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For California's elderly, federal poverty level is anything but realistic

October 17, 2010 | 11:40 am

Elderly poverty level

A recent UCLA study found that most older Californians, those 65 or older, need at least twice the income calculated by the federal government to make ends meet — $21,763 a year on average for a single person renting a one-bedroom apartment, or $30,634 for a couple.

"There is this whole hidden group of adults in need," said Susan Smith, program director at the Insight Center for Community Economic Development, which commissioned the research.

In California, Smith said, many more people seek help from food pantries and other services than are officially recognized as living in poverty. An earlier UCLA study found that in 2007, 47% of older Californians — about 1.76 million people — did not make enough to cover basic needs, although just 8% fell below the federal poverty level that year.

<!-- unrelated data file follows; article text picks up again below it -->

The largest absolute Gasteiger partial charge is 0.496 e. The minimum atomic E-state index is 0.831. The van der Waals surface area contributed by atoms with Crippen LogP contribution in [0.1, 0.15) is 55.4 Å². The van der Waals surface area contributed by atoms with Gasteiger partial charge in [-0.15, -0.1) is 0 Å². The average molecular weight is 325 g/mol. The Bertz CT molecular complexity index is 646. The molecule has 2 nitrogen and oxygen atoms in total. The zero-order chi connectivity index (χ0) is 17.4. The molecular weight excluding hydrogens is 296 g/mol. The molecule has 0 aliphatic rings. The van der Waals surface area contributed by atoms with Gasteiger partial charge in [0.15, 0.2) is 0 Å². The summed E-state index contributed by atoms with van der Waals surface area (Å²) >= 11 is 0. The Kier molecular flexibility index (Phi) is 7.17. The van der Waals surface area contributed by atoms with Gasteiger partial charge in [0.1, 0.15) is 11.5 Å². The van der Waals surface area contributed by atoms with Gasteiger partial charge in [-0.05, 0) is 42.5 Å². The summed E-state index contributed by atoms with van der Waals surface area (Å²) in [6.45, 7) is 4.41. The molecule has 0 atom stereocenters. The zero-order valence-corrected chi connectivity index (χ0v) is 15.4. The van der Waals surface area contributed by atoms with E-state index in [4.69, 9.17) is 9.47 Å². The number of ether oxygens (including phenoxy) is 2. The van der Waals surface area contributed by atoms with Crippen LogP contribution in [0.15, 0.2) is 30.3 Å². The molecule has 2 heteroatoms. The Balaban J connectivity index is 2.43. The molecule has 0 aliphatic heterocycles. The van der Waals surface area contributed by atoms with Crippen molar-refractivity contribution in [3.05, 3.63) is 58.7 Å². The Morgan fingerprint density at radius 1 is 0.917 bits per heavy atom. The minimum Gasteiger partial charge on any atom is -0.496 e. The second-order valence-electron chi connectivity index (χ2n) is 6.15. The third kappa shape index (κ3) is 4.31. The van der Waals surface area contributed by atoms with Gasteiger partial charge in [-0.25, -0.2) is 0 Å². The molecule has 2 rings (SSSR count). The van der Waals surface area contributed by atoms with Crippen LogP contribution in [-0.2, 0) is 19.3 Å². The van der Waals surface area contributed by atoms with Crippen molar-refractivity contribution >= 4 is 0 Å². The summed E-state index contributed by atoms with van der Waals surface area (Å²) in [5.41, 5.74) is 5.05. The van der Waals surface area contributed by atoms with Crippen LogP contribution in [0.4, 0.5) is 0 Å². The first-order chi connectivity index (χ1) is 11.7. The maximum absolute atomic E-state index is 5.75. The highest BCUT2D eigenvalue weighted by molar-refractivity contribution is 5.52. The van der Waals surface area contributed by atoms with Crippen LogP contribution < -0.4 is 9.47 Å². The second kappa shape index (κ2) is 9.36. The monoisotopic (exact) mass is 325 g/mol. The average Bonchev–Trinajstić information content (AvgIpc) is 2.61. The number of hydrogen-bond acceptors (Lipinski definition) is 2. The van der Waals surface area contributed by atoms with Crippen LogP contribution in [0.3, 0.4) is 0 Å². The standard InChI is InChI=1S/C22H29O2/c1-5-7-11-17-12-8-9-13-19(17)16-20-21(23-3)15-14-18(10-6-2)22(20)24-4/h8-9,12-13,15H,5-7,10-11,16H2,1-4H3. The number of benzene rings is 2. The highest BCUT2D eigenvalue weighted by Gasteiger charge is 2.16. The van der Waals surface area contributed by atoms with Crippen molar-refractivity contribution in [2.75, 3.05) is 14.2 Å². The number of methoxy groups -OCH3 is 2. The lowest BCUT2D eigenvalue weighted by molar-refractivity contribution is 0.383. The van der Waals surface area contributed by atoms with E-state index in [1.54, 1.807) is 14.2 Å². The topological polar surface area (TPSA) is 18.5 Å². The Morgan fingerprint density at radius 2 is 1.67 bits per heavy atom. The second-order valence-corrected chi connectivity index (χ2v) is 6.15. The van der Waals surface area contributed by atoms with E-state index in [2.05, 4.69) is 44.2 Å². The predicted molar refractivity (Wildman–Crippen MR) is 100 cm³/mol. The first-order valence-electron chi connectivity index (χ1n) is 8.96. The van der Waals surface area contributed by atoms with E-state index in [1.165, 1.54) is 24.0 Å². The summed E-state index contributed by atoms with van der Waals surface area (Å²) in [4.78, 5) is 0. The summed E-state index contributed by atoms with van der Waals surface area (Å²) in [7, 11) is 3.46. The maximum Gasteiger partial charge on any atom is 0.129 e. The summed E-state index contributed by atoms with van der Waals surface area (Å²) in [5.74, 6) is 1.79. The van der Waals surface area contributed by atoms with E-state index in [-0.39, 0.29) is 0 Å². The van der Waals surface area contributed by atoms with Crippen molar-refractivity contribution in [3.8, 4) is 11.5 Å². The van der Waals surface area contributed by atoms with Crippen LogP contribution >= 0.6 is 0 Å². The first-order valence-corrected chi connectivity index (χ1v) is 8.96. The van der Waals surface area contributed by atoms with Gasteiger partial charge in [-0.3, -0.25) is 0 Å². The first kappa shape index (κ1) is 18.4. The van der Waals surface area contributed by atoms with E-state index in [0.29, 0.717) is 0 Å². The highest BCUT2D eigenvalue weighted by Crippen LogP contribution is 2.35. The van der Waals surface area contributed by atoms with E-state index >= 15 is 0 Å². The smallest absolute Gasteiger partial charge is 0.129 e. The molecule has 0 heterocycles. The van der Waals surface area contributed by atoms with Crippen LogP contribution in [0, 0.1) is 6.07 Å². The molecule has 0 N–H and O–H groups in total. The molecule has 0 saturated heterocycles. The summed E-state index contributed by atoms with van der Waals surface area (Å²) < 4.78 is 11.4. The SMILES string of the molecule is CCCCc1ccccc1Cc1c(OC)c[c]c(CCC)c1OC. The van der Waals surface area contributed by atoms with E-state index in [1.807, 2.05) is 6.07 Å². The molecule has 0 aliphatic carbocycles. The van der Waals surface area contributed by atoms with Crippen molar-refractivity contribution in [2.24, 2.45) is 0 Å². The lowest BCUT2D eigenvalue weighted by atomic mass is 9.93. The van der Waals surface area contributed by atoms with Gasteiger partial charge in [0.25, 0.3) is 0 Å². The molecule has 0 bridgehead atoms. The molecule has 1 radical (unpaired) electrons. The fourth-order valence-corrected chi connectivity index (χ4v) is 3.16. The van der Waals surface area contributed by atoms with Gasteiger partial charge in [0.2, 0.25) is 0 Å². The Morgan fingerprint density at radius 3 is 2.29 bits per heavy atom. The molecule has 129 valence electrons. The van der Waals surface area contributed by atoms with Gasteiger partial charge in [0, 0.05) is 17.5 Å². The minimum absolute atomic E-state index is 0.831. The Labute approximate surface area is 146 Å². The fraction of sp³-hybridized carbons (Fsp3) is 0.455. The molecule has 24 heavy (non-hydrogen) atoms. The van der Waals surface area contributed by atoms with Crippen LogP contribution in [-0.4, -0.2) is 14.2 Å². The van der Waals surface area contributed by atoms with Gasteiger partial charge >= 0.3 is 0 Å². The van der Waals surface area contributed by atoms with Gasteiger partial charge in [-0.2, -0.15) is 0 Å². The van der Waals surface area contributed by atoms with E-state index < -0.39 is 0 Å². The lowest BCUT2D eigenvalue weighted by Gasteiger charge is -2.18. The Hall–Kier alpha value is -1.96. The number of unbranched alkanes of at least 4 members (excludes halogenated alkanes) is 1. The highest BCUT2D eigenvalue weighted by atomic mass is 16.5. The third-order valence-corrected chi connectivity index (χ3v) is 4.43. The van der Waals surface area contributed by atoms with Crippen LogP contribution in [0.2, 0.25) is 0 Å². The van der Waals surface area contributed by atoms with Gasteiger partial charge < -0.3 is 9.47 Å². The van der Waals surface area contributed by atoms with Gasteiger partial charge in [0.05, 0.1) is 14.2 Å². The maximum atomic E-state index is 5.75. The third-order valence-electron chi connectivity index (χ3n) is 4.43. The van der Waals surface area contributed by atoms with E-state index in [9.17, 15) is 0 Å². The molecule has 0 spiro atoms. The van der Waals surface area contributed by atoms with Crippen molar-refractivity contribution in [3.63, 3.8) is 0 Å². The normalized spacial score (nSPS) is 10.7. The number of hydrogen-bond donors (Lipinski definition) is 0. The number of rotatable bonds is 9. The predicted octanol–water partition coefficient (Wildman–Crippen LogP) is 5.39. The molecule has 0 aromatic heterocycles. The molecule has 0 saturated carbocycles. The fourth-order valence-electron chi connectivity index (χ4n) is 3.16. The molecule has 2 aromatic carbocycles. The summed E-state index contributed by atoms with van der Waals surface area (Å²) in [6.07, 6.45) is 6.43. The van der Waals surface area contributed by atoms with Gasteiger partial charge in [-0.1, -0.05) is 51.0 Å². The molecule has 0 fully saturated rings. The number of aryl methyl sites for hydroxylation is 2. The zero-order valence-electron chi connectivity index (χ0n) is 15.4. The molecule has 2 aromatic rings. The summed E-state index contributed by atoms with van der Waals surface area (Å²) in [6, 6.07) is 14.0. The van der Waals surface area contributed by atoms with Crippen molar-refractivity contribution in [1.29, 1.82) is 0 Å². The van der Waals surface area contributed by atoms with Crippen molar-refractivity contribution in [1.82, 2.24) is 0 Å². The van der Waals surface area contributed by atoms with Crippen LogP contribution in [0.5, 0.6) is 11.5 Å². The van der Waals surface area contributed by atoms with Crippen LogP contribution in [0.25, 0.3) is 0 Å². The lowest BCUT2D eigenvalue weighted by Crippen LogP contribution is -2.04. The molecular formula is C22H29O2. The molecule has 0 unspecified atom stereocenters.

"One size does not fit all," said Steven P. Wallace, associate director of the UCLA Center for Health Policy Research and lead author of the two studies. "California's high costs make a single national income standard … totally inadequate for seniors."

Read the full story here.

-- Alexandra Zavis

Photo: Exaltacion Divinagracia, 80, visits food pantries and lives with six roommates to make ends meet. Credit: Katie Falkenberg / For The Times 

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